#Ferguson : My Thoughts on an American Flashpoint

“…It was the corroboration of their worth and their power that they wanted, and not the corpse, still less the staining blood.”  James Baldwin, “To Be Baptized,” from No Name in the Street, 1972

I have been asked by many people to take a close look at the Michael Brown shooting case in Ferguson, Missouri and offer my opinion.  I felt it best to take a step back and really absorb all the circulating currents of opinion and matters of fact before I made any personal pronouncements.  This is my best attempt to answer that call, hopefully soberly, responsibly and with as much restraint as I can muster in the face of this deeply American tragedy.  This is inherently a blog about food and food culture, but anyone who regularly reads this blog understands that it also is a blog about social and cultural justice.  It is clear to anyone who knows the African American experience and tradition—to speak on it demands the celebration of the best of our cultural and historical legacy, scholarly excellence, and absolute commitment to social and cultural responsibility. This is a raw piece—it’s not meant to be perfect—far from it.  It’s just how I feel.  My condolences to the Brown family.  There is profanity in this blog post. 

I received a nasty tweet last night; a tweet with a food theme in fact.  Michael Brown’s bleeding corpse with pictures of food transposed around it—fried chicken, bananas, watermelon, with Kool-Aid to wash it down.  My chest hurt and then I stared into space and before I knew it, I vomited.  It was not nausea—it was anger mixed with revulsion and memories from lives only my cells know.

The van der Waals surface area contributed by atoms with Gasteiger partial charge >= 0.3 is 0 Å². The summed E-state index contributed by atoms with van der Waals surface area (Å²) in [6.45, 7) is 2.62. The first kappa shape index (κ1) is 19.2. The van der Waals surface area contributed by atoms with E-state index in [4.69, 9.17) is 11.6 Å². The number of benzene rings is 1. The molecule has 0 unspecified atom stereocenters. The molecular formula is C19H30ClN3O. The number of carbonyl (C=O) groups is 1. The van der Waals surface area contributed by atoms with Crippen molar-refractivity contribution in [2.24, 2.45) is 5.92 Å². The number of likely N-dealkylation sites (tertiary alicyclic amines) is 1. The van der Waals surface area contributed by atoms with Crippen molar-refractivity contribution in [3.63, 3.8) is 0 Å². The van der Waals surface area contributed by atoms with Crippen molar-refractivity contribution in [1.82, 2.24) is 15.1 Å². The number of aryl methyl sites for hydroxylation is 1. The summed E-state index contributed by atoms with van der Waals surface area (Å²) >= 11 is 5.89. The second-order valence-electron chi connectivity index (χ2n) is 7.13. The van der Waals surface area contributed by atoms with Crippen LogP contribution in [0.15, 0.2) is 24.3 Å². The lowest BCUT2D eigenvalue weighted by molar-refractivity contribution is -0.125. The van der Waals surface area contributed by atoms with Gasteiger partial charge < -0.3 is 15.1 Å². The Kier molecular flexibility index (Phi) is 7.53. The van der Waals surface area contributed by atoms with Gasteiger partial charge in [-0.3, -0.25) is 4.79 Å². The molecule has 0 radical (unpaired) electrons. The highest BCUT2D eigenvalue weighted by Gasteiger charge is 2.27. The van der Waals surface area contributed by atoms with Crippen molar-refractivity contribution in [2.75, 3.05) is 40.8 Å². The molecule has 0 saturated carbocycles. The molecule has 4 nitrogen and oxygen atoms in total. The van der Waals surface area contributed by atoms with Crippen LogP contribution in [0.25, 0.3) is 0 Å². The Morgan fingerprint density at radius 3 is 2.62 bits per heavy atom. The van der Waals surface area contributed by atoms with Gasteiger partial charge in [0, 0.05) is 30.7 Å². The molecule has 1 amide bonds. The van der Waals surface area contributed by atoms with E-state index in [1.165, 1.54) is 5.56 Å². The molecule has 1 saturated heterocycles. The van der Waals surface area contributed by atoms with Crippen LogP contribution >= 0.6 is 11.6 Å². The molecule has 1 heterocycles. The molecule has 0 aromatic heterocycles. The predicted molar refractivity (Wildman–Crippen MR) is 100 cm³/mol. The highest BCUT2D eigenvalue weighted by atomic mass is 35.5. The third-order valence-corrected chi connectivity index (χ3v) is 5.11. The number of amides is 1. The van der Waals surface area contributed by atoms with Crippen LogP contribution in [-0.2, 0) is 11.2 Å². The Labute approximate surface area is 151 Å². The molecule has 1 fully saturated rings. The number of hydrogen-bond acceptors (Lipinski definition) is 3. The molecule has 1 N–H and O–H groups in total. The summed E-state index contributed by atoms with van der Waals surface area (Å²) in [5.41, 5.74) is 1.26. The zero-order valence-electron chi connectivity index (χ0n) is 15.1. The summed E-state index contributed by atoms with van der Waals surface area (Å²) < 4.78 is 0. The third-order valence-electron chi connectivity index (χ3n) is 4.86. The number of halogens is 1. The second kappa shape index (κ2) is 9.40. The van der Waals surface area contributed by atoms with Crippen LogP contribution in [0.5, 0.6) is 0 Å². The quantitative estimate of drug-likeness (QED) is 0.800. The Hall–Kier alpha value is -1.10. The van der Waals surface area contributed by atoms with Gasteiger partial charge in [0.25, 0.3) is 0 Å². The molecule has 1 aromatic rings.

I want you to understand something—I’ve been on multiple plantations and urban sites dealing with slavery. I’ve felt the Ancestors in the fields. I’ve seen the auction block and the whipping post and the hanging tree.  I embrace it, I own it, and I live it through food so I can say “Never Again,” with confidence.  I do the work that I do to educate people about the genesis of America’s original sin—I consider myself steeled. This however, was different—this was personal; that body could have been me.

Swirling around us are accusations, whispers and rumors about a “gentle giant,” named Michael Brown.  Michael Brown cannot be defined by the politics of respectability or the politics of backlash.  He cannot be dismissed with smirks and allegations he was just a “thug.”  Michel Brown is dead.  He was on his knees, with his hands up in a gesture of surrender and he was shot six times and then left in the street, his blood merging with asphalt, his life draining out with his future, the dreams of his parents and the hope of his ancestors.  That’s what surrounded him—not racialized food icons.

This is evil.  This is evidence that some people have no heart. We have to be better, we have to have light. We have to be the love G-d expects of us.

This is evil. This is evidence that some people have no heart. We have to be better, we have to have light. We have to be the love G-d expects of us.